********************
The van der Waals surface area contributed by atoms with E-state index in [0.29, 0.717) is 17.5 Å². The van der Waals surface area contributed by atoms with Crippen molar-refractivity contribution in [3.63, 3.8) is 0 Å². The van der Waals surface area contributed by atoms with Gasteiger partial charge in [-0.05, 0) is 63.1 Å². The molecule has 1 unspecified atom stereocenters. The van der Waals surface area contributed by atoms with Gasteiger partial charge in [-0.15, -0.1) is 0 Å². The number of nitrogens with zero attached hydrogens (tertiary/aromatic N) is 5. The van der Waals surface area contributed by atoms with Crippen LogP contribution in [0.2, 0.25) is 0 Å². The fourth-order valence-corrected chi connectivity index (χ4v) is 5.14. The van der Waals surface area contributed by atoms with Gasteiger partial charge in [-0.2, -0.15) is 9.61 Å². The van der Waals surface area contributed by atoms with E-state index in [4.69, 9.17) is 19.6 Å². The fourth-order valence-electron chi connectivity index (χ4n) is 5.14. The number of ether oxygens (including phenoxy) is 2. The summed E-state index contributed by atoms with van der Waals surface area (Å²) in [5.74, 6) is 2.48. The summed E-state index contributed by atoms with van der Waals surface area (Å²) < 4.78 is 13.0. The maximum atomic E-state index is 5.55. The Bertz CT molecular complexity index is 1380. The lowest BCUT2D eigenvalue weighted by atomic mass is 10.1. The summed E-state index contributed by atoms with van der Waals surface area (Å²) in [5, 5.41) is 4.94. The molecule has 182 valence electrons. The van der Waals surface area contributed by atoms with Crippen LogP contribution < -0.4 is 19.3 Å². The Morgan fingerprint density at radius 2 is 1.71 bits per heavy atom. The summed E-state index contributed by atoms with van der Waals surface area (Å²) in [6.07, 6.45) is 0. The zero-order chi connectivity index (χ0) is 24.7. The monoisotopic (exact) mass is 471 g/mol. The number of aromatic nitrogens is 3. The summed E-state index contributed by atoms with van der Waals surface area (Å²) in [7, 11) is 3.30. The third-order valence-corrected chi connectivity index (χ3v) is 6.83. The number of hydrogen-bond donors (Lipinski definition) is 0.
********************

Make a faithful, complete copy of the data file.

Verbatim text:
The van der Waals surface area contributed by atoms with E-state index in [0.29, 0.717) is 17.5 Å². The van der Waals surface area contributed by atoms with Crippen molar-refractivity contribution in [3.63, 3.8) is 0 Å². The van der Waals surface area contributed by atoms with Gasteiger partial charge in [-0.05, 0) is 63.1 Å². The molecule has 1 unspecified atom stereocenters. The van der Waals surface area contributed by atoms with Gasteiger partial charge in [-0.15, -0.1) is 0 Å². The number of nitrogens with zero attached hydrogens (tertiary/aromatic N) is 5. The van der Waals surface area contributed by atoms with Crippen LogP contribution in [0.2, 0.25) is 0 Å². The fourth-order valence-corrected chi connectivity index (χ4v) is 5.14. The van der Waals surface area contributed by atoms with Gasteiger partial charge in [-0.2, -0.15) is 9.61 Å². The van der Waals surface area contributed by atoms with E-state index in [4.69, 9.17) is 19.6 Å². The fourth-order valence-electron chi connectivity index (χ4n) is 5.14. The number of ether oxygens (including phenoxy) is 2. The summed E-state index contributed by atoms with van der Waals surface area (Å²) in [5.74, 6) is 2.48. The summed E-state index contributed by atoms with van der Waals surface area (Å²) < 4.78 is 13.0. The maximum atomic E-state index is 5.55. The Bertz CT molecular complexity index is 1380. The lowest BCUT2D eigenvalue weighted by atomic mass is 10.1. The summed E-state index contributed by atoms with van der Waals surface area (Å²) in [5, 5.41) is 4.94. The molecule has 182 valence electrons. The van der Waals surface area contributed by atoms with Crippen LogP contribution < -0.4 is 19.3 Å². The Morgan fingerprint density at radius 2 is 1.71 bits per heavy atom. The summed E-state index contributed by atoms with van der Waals surface area (Å²) in [6.07, 6.45) is 0. The zero-order chi connectivity index (χ0) is 24.7. The monoisotopic (exact) mass is 471 g/mol. The number of aromatic nitrogens is 3. The summed E-state index contributed by atoms with van der Waals surface area (Å²) in [7, 11) is 3.30. The third-order valence-corrected chi connectivity index (χ3v) is 6.83. The number of hydrogen-bond donors (Lipinski definition) is 0.